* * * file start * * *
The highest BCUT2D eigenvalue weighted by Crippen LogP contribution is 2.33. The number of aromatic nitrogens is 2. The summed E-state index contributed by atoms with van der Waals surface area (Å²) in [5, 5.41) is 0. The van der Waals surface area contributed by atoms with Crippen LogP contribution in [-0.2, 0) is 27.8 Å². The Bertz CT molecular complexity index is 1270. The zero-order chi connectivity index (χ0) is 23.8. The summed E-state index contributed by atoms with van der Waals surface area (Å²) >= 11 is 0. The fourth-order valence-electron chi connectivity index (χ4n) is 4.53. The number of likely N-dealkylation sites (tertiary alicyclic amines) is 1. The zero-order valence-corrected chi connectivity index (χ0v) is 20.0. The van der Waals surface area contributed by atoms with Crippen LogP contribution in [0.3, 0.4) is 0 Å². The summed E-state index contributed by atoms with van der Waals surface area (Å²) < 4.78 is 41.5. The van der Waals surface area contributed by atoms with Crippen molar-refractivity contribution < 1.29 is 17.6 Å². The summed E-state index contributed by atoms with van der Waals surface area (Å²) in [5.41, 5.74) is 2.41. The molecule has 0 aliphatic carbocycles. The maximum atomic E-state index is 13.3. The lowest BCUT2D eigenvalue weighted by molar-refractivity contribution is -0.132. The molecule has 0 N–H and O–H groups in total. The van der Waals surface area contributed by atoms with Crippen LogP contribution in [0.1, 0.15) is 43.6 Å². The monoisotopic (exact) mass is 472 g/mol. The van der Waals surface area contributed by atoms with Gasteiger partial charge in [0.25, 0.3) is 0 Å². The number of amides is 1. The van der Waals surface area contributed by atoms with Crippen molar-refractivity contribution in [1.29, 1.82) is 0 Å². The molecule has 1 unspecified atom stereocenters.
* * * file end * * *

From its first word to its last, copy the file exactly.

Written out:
The highest BCUT2D eigenvalue weighted by Crippen LogP contribution is 2.33. The number of aromatic nitrogens is 2. The summed E-state index contributed by atoms with van der Waals surface area (Å²) in [5, 5.41) is 0. The van der Waals surface area contributed by atoms with Crippen LogP contribution in [-0.2, 0) is 27.8 Å². The Bertz CT molecular complexity index is 1270. The zero-order chi connectivity index (χ0) is 23.8. The summed E-state index contributed by atoms with van der Waals surface area (Å²) >= 11 is 0. The fourth-order valence-electron chi connectivity index (χ4n) is 4.53. The number of likely N-dealkylation sites (tertiary alicyclic amines) is 1. The zero-order valence-corrected chi connectivity index (χ0v) is 20.0. The van der Waals surface area contributed by atoms with Crippen LogP contribution in [0.3, 0.4) is 0 Å². The summed E-state index contributed by atoms with van der Waals surface area (Å²) < 4.78 is 41.5. The van der Waals surface area contributed by atoms with Crippen molar-refractivity contribution < 1.29 is 17.6 Å². The summed E-state index contributed by atoms with van der Waals surface area (Å²) in [5.41, 5.74) is 2.41. The molecule has 0 aliphatic carbocycles. The maximum atomic E-state index is 13.3. The lowest BCUT2D eigenvalue weighted by molar-refractivity contribution is -0.132. The molecule has 0 N–H and O–H groups in total. The van der Waals surface area contributed by atoms with Crippen LogP contribution in [0.1, 0.15) is 43.6 Å². The monoisotopic (exact) mass is 472 g/mol. The van der Waals surface area contributed by atoms with Gasteiger partial charge in [0.25, 0.3) is 0 Å². The number of amides is 1. The van der Waals surface area contributed by atoms with Crippen molar-refractivity contribution in [1.29, 1.82) is 0 Å². The molecule has 1 unspecified atom stereocenters.